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United States Patent 9,816,785
McNeil ,   et al. November 14, 2017

Interactive weapon targeting system displaying remote sensed image of target area

Abstract

Systems, devices, and methods for determining a predicted impact point of a selected weapon and associated round based on stored ballistic information, provided elevation data, provided azimuth data, and provided position data.


Inventors: McNeil; John C. (Tujunga, CA), Cox; Earl Clyde (La Cresenta, CA), Ueno; Makoto (Simi Valley, CA), Ross; Jon Andrew (Moorpark, CA)
Applicant:
Name City State Country Type

AeroVironment, Inc.

Monrovia

CA

US
Assignee: AEROVIRONMENT, INC. (Monrovia, CA)
Family ID: 1000002946835
Appl. No.: 14/530,486
Filed: October 31, 2014


Prior Publication Data

Document IdentifierPublication Date
US 20160216072 A1Jul 28, 2016

Related U.S. Patent Documents

Application NumberFiling DatePatent NumberIssue Date
61898342Oct 31, 2013

Current U.S. Class: 1/1
Current CPC Class: F41G 5/14 (20130101); F41G 3/165 (20130101); F41G 3/142 (20130101); F41G 3/02 (20130101)
Current International Class: F41G 5/14 (20060101); F41G 3/02 (20060101); F41G 3/16 (20060101); F41G 3/14 (20060101)
Field of Search: ;89/41.05,41.01,41.03,41.18,41.21,203 ;235/407 ;348/144 ;244/63 ;701/2,501

References Cited [Referenced By]

U.S. Patent Documents
8275544 September 2012 Wells
8408115 April 2013 Barger
9696430 July 2017 Park
2010/0017046 January 2010 Cheung
2011/0144828 June 2011 Chengalva
2011/0315817 December 2011 Miralles
2012/0105634 May 2012 Meidan
2012/0145786 June 2012 Weaver
2013/0021475 January 2013 Canant

Other References

Written Opinion for Singapore Application No. 11201603140W dated Mar. 1, 2017. cited by applicant .
International Search Report for PCT/US14/63537, dated Mar. 11, 2015. cited by applicant.

Primary Examiner: Cooper; John
Attorney, Agent or Firm: Brooks Acordia IP Law, P.C. Yedidsion; Pejman Aagaard; Eric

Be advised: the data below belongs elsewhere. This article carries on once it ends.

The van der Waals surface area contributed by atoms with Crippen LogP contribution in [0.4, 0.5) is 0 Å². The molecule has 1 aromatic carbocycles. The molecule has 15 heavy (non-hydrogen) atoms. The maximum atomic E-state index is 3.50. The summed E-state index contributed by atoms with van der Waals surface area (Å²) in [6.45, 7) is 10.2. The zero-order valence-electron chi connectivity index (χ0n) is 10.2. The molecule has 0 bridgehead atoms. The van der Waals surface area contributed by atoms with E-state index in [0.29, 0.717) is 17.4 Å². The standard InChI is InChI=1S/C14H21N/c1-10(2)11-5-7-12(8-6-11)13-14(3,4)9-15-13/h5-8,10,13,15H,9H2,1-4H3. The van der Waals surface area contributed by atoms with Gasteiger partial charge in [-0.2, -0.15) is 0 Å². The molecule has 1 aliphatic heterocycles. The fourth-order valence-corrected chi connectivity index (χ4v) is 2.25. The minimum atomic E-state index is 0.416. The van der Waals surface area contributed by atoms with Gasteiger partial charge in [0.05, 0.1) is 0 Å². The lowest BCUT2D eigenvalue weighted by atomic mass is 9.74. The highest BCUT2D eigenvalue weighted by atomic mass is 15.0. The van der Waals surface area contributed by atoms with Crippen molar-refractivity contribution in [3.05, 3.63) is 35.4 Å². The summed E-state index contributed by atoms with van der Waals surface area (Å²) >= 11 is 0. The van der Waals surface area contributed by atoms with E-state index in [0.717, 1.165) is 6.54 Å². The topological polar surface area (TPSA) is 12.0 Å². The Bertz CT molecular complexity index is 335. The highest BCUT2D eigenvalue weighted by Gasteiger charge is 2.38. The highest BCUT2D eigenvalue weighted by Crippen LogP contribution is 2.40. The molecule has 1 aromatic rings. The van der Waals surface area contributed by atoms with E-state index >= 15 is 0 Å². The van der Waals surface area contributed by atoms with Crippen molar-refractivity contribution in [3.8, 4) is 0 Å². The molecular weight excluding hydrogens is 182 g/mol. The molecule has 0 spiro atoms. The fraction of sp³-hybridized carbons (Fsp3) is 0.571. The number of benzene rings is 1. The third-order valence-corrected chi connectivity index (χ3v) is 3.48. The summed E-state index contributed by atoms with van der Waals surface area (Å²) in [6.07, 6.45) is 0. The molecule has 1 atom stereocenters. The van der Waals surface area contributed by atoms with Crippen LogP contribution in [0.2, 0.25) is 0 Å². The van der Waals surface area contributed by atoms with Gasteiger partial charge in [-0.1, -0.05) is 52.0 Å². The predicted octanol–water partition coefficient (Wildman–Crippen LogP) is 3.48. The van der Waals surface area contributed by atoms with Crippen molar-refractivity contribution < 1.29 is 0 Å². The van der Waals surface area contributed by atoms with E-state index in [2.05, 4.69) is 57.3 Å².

Parent Case Text



CROSS-REFERENCE TO RELATED APPLICATIONS

This application claims priority to and the benefit of U.S. Provisional Patent Application No. 61/898,342, filed Oct. 31, 2013, the contents of which are hereby incorporated by reference herein for all purposes.
Claims



What is claimed is:

1. A device, comprising: a fire control controller; an inertial measurement unit in communication with the fire control controller, the inertial measurement unit configured to provide elevation data to the fire control controller; a magnetic compass in communication with the fire control controller, the magnetic compass operable to provide azimuth data to the fire control controller; a navigation unit in communication with the fire control controller, the navigation unit configured to provide position data to the fire control controller; and a data store in communication with the fire control controller, the data store having ballistic information associated with a plurality of weapons and associated rounds; wherein the fire control controller determines a predicted impact point of a selected weapon and associated round based on the stored ballistic information, the provided elevation data, the provided azimuth data, and the provided position data; and wherein the fire control controller transmits information comprising the determined predicted impact point to a sensor controller on an aerial vehicle housing a remote sensor to direct the pointing of the remote sensor of the aerial vehicle.